A Venture Into A Journal of Virtual Worlds

Sunday, January 3, 2010 Sunday, January 03, 2010

I should have mentioned this a while ago, but somehow I’ve been distracted. Last year I was contacted by my friend, Dr. Yesha Sivan, senior lecturer at the Department of Software Engineering, Shenkar College of Engineering and Design, Israel. I’d first met Yesha previously at SLCC 2008 and caught up with him again at SLCC 2009 in San Francisco. He inquired whether I’d be interested in writing a paper for his Journal of Virtual Worlds, a scholarly publication that contains a myriad of articles related to virtual worlds.

This particular issue was to hold articles on Technology, Economy and Standards. In other words, which technical standard protocols could make virtual economies more vibrant? Yesha was especially interested in having me, an actual virtual business owner, provide an on-the-ground point of view not normally elucidated by academics. I agreed, and wrote up an article for the Journal, which was published in late 2009.

I chose the topic: Barriers to Efficient Virtual Business Transactions, which really was a platform for me to rant about things that should be rectified. Like most virtual business owners, I encounter logistical problems so often that I and most others don’t even think twice about the insane work-arounds we constantly undertake. I tried to explain some of the basic ones, such has challenges to shared ownership of items and businesses, difficulties in advertising, permissions peculiarities and fulfillment follies.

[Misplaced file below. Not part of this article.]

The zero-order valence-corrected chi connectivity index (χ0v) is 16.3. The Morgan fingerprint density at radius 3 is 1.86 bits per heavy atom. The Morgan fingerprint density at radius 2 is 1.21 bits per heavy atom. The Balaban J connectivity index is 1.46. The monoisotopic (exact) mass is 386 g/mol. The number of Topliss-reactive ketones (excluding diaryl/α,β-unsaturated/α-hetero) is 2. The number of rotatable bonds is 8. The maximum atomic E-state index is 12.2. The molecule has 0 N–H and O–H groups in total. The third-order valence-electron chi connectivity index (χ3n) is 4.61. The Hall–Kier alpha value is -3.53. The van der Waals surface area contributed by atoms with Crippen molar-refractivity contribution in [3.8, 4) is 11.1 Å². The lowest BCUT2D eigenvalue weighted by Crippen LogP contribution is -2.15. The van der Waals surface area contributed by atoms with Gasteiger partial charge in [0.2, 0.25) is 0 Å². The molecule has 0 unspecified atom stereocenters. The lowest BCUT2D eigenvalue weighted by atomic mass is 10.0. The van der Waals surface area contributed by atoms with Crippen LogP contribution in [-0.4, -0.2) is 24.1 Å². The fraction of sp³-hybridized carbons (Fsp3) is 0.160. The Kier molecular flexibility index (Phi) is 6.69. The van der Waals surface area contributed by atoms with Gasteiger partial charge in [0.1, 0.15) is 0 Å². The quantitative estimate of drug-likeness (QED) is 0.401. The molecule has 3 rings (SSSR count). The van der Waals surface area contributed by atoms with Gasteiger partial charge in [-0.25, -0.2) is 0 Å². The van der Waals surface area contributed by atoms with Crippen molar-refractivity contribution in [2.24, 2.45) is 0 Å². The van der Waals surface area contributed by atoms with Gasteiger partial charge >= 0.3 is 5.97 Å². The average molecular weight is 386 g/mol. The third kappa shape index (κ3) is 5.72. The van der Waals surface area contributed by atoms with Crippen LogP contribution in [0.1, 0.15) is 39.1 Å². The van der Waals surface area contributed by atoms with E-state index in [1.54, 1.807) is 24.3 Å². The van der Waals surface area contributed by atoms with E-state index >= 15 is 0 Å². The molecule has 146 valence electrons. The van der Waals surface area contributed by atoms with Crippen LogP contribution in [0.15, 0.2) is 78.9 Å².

The paper’s abstract:

With the availability of business transaction capability within virtual worlds like Second Life, enterprising individuals and teams have established businesses that operate entirely within the realm of virtual reality. These wholly-virtual business operations act much like real-life businesses; they must develop and manufacture products or services, advertise, sell and fulfill deliveries. A complete lifecycle of business events takes place within the virtual world.

The virtual business owner is presented with a seemingly complete set of tools to perform all actions required by each stage of the business lifecycle. However, over the past several years virtual business owners have begun to discover limitations and missing elements in these business transaction protocols. This paper will identify the more notable limitations facing today’s virtual business owners.

Hopefully my thoughts are shared by other virtual business owners and I hope even more strongly that those charged with creating virtual worlds will resolve these issues so that much stronger virtual economies can emerge. I'd love to hear your feedback on the paper in the comments below.

You can find the entire journal here, and my paper in particular right here (PDF). Enjoy!


Moggs Oceanlane said...


Gwyneth Llewelyn said...

ArminasX, thanks so much for the link :) It's nice to see long-time residents with ages of experience publishing academic articles about their know-how in SL. I humbly admit that I have been "persuaded" to start doing the same, but I also admit that it's much more fun to blog whatever comes up to my mind than to conform to the strict guidelines of academic publishing hehe

I hope to read more of your articles on the JVW :)

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